Biblical view, carefully avoiding the overemphasizing of one

nature or the other--a problem that has caused so much

controversy throughout the history of Christianity.

Her overall treatment of Christ's ministry is practical.

No matter what aspect she deals with, her overriding concern

is to bring the reader into a more intimate relationship

with the Saviour.

4. The influence of her ministry.

More than a century has passed since Ellen White received

the prophetic gift. Her church and the lives of those who

have heeded her counsels reveal the impact of her life and

messages.

"Although she never held an official position, was not an

ordained minister, and never received a salary from the

church until after the death of her husband, her influence

shaped the Seventh-day Adventist Church more than any other

factor except the Holy Bible."(*19) She was the moving force

behind the establishment of the church's publishing work,

schools, medical-missionary work, and the worldwide

missionary outreach that has made the Seventh-day Adventist

Church one of the largest and fastest growing Protestant

missionary organizations.

The material that she wrote fills more than 80 books, 200

tracts and pamphlets, and 4,600 periodical articles.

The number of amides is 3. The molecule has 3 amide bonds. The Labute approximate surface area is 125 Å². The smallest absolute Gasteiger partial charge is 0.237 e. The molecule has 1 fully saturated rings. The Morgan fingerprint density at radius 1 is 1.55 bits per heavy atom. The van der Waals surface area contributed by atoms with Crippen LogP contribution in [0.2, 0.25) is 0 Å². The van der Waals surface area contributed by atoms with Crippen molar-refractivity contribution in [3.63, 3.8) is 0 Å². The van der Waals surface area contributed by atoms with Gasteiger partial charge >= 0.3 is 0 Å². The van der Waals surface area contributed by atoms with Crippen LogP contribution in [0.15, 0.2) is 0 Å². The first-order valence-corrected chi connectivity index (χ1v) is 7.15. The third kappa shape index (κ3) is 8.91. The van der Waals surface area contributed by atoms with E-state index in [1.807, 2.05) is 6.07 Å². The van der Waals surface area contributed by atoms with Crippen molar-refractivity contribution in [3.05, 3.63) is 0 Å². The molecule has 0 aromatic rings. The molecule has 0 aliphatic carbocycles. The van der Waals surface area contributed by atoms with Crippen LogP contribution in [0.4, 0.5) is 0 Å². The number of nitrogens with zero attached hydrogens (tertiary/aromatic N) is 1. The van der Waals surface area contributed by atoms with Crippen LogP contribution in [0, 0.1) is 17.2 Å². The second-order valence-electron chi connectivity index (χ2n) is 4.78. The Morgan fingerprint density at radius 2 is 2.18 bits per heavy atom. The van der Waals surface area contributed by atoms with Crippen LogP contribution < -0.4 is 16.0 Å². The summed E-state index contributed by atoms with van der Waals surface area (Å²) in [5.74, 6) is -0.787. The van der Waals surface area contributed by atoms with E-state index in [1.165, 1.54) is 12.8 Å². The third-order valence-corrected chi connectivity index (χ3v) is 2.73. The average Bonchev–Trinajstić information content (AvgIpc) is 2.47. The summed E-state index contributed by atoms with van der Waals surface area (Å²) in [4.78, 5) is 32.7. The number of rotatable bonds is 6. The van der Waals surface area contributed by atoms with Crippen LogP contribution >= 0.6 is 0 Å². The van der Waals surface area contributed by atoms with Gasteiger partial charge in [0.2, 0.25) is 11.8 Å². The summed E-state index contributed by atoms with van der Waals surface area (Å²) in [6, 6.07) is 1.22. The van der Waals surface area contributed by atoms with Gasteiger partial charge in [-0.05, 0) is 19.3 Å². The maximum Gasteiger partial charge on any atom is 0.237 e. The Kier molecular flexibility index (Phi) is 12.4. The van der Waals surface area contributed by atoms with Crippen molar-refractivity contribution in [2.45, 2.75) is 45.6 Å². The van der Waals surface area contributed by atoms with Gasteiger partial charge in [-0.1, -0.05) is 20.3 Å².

Sermons, diaries, special testimonies, and letters comprise

another 60,000 pages of manuscript materials.

The scope of this material is astounding. Ellen White's

expertise was not limited to a few narrow fields. The Lord

gave her counsel in matters of health, education, family

life, temperance, evangelism, the publishing ministry,

proper diet, medical work, and many other areas. Perhaps her

writing in the field of health is the most amazing because

of the way her insights, some given more than a century ago,

have been verified by modern science.

Her writings focus on Jesus Christ and uphold the high

moral and ethical values of the Judeo-Christian tradition.

Although many of her writings are directed to the

Seventh-day Adventist Church, large portions have been

appreciated by wider audiences. Her popular book Steps to

Christ has been translated into more than 100 languages and